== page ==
Overall, the duology was very pleasing – Hildegard of Bingen is hands down my favorite medieval holy woman, and favorite medieval woman second only to Eleanor of Aquitaine. The first installment was stronger, and I would rate it 4.5 stars, but the second still offered a solid performance and I would rank it at at 4 stars. I heartily recommend both books to anyone interested in this fascinating woman, or to anyone who has never heard of her and would like a starting point to learn about her.

*Amazon affiliate link.

The Greenest Branch

40331955The Greenest Branch: A Novel of Germany’s First Female Physician (Hildegard of Bingen)* by PK Adams

I read it as an: ARC

Source: my own collection

Length: pp/time

Publisher: Iron Knight Press

Year:  2017

In the early 12th century, a young girl was given as a tithe to the church with the intention that she would be enclosed as an anchoress at the abbey of Disibodenberg. That girl was Hildegard, known to history as Hildegard of Bingen. This novel tells the story of her early years at the abbey of Disibod and attempts to fill in a gap in the historical record.

Author PK Adams does a lovely job bringing a young Hildegard to life with her clear and elegant prose. The setting of the medieval Rhineland is well described and gives readers a vivid image of life during the Investiture Controversy. The conflicts brewing between the Church and secular authorities were complex and distressing to people at the time, and Adams captured these emotions plainly in her characters.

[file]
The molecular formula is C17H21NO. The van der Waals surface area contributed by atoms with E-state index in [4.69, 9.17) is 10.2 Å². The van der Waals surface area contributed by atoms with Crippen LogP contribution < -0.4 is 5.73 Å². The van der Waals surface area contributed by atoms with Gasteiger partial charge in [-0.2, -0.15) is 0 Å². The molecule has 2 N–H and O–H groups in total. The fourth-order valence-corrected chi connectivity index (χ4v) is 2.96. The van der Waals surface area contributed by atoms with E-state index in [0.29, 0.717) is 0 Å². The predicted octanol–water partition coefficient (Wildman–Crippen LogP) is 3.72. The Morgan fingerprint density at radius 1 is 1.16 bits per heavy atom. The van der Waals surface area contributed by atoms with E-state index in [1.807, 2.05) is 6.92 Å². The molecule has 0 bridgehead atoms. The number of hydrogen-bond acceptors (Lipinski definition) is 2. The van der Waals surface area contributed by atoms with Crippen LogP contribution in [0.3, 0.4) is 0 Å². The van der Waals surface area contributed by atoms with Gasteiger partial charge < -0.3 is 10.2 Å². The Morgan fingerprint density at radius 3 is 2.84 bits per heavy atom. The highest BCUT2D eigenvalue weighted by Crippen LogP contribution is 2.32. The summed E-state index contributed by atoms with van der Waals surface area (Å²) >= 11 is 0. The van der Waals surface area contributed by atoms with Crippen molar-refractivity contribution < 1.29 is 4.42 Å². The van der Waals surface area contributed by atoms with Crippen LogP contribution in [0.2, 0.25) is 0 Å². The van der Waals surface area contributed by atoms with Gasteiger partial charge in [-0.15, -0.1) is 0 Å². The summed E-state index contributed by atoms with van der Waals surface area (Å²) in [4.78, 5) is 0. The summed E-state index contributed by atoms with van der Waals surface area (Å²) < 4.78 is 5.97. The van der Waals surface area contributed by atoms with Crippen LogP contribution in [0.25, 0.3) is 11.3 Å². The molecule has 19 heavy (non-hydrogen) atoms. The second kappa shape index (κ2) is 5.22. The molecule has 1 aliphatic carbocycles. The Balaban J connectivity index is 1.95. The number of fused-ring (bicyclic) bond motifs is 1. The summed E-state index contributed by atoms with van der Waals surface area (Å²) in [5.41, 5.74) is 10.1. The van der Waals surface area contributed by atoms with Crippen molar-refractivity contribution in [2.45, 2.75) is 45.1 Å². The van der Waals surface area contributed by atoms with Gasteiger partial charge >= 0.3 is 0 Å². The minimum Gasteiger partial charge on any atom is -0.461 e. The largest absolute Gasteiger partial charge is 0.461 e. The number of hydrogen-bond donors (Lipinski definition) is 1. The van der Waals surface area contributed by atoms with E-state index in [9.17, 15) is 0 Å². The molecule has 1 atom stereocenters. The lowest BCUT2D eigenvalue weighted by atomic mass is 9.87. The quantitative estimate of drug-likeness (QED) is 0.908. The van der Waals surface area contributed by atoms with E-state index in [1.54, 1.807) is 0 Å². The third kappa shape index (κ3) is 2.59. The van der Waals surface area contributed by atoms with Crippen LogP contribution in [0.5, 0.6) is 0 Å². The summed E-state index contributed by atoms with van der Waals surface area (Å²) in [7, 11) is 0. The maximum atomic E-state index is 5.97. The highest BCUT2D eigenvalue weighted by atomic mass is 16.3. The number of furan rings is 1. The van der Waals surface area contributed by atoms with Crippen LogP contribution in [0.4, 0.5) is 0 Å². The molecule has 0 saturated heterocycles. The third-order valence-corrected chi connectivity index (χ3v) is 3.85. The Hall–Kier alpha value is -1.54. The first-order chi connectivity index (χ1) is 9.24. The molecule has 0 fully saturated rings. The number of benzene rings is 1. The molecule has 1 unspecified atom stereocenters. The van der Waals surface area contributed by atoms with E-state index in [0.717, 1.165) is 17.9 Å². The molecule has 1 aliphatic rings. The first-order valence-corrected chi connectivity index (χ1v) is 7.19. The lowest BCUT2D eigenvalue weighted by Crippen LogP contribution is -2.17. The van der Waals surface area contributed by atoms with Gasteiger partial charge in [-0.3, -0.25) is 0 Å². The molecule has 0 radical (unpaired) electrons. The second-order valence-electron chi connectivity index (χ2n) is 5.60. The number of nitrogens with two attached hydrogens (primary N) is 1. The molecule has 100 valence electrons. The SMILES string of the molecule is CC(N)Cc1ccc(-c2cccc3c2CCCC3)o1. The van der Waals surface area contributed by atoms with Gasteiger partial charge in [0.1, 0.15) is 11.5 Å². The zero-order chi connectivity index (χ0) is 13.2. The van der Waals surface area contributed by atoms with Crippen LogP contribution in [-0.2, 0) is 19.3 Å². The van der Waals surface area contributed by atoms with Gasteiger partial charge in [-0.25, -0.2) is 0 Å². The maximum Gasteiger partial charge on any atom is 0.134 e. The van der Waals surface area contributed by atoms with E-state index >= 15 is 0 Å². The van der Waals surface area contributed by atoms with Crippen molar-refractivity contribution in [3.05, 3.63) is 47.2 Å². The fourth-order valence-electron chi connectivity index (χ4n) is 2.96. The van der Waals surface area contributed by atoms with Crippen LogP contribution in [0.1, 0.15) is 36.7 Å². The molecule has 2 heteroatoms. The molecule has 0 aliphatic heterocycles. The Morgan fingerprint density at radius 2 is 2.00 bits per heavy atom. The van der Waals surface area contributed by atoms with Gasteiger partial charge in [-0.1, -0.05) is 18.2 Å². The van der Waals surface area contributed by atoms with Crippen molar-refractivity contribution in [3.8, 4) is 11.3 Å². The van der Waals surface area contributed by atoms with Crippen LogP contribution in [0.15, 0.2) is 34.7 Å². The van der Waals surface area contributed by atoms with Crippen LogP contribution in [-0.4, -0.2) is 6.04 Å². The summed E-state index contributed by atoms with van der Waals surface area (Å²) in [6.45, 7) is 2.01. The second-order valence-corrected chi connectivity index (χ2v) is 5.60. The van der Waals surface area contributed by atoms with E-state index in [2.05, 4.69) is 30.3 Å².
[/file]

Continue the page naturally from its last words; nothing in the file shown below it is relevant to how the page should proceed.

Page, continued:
I have, at times, railed against authors of historical fiction who take liberties with historical fact for the sake of telling a story. I think if they can’t tell a good story without embellishing the facts then they aren’t good storytellers. However, Adams has found a sweet spot with regard to Hildegard’s story, and she’s run with it. Little is known about Hildegard’s life after she initially entered the abbey until Jutta’s death. Adams uses that gap in knowledge and creates a detailed and plausible version of her own, enhanced with excellent and accurate details of medieval life. We may not know about what Hildegard’s life was really like for a number of years, but this novel presents us with a viable option for consideration.

Adams wove in many lyrics from Hildegard’s songs, which was a nice touch. A vital touch, in my opinion. I don’t think one should write about Hildegard without including some of her songs, given that she wrote SO MANY of them. I do wish there had been more about herbology, such as recipes she might have used, but that’s just because I am super interested in herbalism. There was enough on that front to appeal to most readers who aren’t as interested as I am, I believe.

The characters are nicely developed overall. I would like more development with Helenger; right now, he just seems like the flat archvillain, mean just for the sake of being mean. I would also like more development with Volmar, particularly since he played such a large role in Hildegard’s real life. Maybe that will be in book two. The issue with Jutta and her bodily mortification left me a little wanting – I wanted to know more about Hildegard’s thoughts behind it. But overall, these were minor issues and didn’t impact my enjoyment of the book as a whole.